Tag Archives: Financial Planning
Some people use their credit cards and never pay interest, how you say – by paying the entire balance of the statement on or before the due date. Many Canadians today only pay the minimum required amount that is stated on their credit card bills, even though this practice usually ends in misery for the cardholder and puts unnecessary strain on their family. Credit cards generally have very high interest rates compared to conventional loans, for example – bank loans, lines of credit and car loans. Credit card interest can accumulate quickly at 28.8%, however when considering compound interest this increases the outstanding balance even quicker making the cardholder feel more anxiety and despair.
Here is a list of 10 things that you could do to not fall into the credit card trap.
Planning to meet the needs of children or adults who have special needs is often complex. Special financial planning techniques may be needed so you don’t jeopardize any government benefits they may be receiving. A further complication arises because many who have special needs require advice and protection throughout their lifetime from someone with legal authority to act on their behalf. For most persons with special needs, particularly those who are judged to be mentally challenged, two types of protections are required:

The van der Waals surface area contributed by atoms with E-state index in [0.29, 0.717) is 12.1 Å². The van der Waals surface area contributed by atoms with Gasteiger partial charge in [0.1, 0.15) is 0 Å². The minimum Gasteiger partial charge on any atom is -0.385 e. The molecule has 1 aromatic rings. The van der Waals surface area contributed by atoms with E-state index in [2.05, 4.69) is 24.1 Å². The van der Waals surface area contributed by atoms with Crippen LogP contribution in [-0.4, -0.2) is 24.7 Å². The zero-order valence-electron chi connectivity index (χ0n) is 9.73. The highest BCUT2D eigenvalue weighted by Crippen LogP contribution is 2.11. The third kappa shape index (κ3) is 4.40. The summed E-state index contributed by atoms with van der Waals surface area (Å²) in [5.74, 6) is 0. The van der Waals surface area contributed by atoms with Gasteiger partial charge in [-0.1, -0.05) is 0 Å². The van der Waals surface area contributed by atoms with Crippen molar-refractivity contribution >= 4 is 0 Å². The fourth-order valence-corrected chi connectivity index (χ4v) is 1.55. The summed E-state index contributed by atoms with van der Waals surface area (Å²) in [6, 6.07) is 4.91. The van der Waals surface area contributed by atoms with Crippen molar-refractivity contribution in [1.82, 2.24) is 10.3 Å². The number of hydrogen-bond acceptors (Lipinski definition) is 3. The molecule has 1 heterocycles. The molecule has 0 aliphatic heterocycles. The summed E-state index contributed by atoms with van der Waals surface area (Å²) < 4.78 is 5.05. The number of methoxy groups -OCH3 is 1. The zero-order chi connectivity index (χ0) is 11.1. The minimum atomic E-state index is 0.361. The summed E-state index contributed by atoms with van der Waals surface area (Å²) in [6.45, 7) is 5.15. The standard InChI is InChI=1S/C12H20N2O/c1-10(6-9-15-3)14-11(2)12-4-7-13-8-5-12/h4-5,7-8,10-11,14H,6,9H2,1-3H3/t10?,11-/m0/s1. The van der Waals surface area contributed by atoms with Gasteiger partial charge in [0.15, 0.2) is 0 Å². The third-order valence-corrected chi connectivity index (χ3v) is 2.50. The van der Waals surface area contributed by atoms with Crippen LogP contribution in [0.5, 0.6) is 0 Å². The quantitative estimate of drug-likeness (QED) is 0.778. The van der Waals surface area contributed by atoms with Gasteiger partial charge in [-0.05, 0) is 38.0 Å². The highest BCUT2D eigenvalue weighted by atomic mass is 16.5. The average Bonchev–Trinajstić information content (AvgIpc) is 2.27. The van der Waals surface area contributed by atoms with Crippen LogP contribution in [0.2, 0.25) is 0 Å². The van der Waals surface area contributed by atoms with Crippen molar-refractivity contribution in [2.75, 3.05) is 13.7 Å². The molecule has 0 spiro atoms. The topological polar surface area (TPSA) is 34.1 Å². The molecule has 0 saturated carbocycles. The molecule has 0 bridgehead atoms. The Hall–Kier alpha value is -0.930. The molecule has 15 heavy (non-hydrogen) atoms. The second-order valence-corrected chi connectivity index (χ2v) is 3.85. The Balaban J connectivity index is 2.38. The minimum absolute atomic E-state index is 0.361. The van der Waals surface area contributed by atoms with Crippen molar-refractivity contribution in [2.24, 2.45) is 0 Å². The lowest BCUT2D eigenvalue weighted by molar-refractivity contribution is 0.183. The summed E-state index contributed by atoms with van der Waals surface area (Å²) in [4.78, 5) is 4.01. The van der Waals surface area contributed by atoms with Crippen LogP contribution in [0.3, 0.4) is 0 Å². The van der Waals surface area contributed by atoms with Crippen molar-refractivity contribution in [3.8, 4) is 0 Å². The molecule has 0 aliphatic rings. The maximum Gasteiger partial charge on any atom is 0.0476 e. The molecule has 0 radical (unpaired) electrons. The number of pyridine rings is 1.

1. protection of the estate left to the individual;
2. protection of his or her person in some form of guardianship.
In practice, provisions for these two types of protection often overlap.
Why should families plan?